Competition in Team Building

Team Building

Americans are considered to be a competitive culture. Today’s media is major cause of this. Almost everyday there is some sort of competition on TV. It could be a cooking, building, art, or sporting competition. As I drive around the city I hear ads for best bar, best restaurant; I see ads for more sporting events or competitive social events like kickball or wiffle ball. Some of the biggest events of the year are the Super Bowl and World Series. Some of the highest paid jobs in the world are professional athletes. We are introduced to this idea of competition from an early age. My nephew just started playing soccer at the age of four.

Now I’m not saying that competition is bad, I think it is healthy. I myself am a competitive person, I play in adult sports and social leagues and I also coach high school sports. Besides defeating an opponent, I think it’s important to talk about what else comes out of competition and that is the idea of a team and what makes a good team. But can we take traditional competition and apply it to the challenge course and team building world?

“This is challenging in a culture that likes to single out one person’s or groups accomplishment (ie. mvp, best actress/actor, etc.)” Marlo Scholz. A very large portion of the team building/challenge course community says, absolutely not or “I try to only use competition as a misdirection for initiatives” Scott Gray. When taught how to be a team building or challenge course facilitator most if not all people are told not to foster competition, I know I was. The idea of a winner and loser doesn’t sit well with most people, but competition can get people to focus and be present, instead of losing interest and disengaging from group tasks. “Competition can be helpful if it can be seen as a tool to help reach common goals and celebrate the overall group effort and outcome over the individual team or person.” Marlo Schulz.

“Competition is a part of life. A challenge course is a microcosm of life. We [the facilitator] want to guide the competition inherent in any activity to help form greater bonds of social cohesiveness via socially and challenge course methods in order to achieve the goals of the group. Competition, in and of itself, isn’t bad. How people compete, and why they compete, those things can be good or bad, depending on what we let them be.” Bart Humphries. I think Edward Caplan said it best, “it depends on is the facilitation style and the group dynamic.”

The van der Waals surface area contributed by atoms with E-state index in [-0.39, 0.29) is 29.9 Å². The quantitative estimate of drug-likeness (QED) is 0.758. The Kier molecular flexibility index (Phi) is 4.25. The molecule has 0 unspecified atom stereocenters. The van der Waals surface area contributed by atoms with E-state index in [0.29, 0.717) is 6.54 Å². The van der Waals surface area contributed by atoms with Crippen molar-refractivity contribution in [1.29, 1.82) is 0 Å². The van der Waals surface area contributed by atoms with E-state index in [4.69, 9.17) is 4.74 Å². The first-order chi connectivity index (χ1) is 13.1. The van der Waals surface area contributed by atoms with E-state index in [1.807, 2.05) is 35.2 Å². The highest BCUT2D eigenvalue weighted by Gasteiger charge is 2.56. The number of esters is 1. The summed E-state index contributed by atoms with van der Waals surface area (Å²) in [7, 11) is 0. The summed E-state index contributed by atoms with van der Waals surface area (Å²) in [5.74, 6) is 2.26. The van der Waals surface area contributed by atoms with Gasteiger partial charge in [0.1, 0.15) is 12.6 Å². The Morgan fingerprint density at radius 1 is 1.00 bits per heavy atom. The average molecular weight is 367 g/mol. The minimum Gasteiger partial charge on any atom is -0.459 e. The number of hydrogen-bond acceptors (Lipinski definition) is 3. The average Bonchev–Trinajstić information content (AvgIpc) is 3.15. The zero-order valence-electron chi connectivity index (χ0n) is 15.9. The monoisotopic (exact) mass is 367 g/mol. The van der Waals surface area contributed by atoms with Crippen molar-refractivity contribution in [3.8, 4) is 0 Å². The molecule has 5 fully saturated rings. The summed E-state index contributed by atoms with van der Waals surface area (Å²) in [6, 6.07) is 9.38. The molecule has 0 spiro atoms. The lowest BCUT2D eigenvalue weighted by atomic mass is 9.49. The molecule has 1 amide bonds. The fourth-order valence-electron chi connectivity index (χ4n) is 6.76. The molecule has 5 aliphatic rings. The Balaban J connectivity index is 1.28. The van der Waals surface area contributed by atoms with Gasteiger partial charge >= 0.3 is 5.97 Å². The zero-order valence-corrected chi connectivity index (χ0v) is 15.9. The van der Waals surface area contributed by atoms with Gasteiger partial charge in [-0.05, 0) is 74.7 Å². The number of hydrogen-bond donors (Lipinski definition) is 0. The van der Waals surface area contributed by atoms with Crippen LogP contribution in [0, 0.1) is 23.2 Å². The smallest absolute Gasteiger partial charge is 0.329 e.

That being said, is Competition in Team Building a good idea?  The answer is a group can come out to a team building event and have the fun and high energy of traditional competitive event and still learn as if it were a traditional team building event. Remember all good teams have a good leader, communicate well, trust one another, can problem solve together and are only as strong as their weakest link, just to name a few traits. Competition usually requires groups to come up with a quick plan and act on with little or no time to adapt the plan. That’s where the traditional team building can come in and give each group enough time to communicate and develop a plan each team thinks is appropriate. More importantly, after the event is done the teams can come together as one and reflect upon what each group did well to help better the team as a whole and to learn not to focus on the winning and losing.

Team Building

Team Olympics

Finally the most important event, which is the last one should bring it all the way home. The teams that have been competing against one another now work together against the same opponent like the clock. Whether the group is successful or not doesn’t matter, what does matter is the team reflection and reminder to the team to take everything they learned in their small groups and communicate them in order that the group can be stronger as a whole. Even though they have been competing they are still one team.

Team Building with Terrapin Adventures

At Terrapin Adventures we have used friendly competition to focus groups, gain cohesion and increase the energy level and engagement. The groups that tend to get them most out of it are the high energy groups. On top of everything else these events tend to be the most fun. Our American society encourages competition so let Terrapin Adventures take that mentality and steer it in a helpful way to help better your organization. To learn more about team building or send an inquiry, click here or call us at 301-725-1313.

Jason Ruby
Operations Manager, Facilitator
Terrapin Adventures

All quotes are from team building professional from various parts of the world during various conversations regarding this subject matter.

This entry was posted on Tuesday, February 3rd, 2015 at 10:00 am. Both comments and pings are currently closed.

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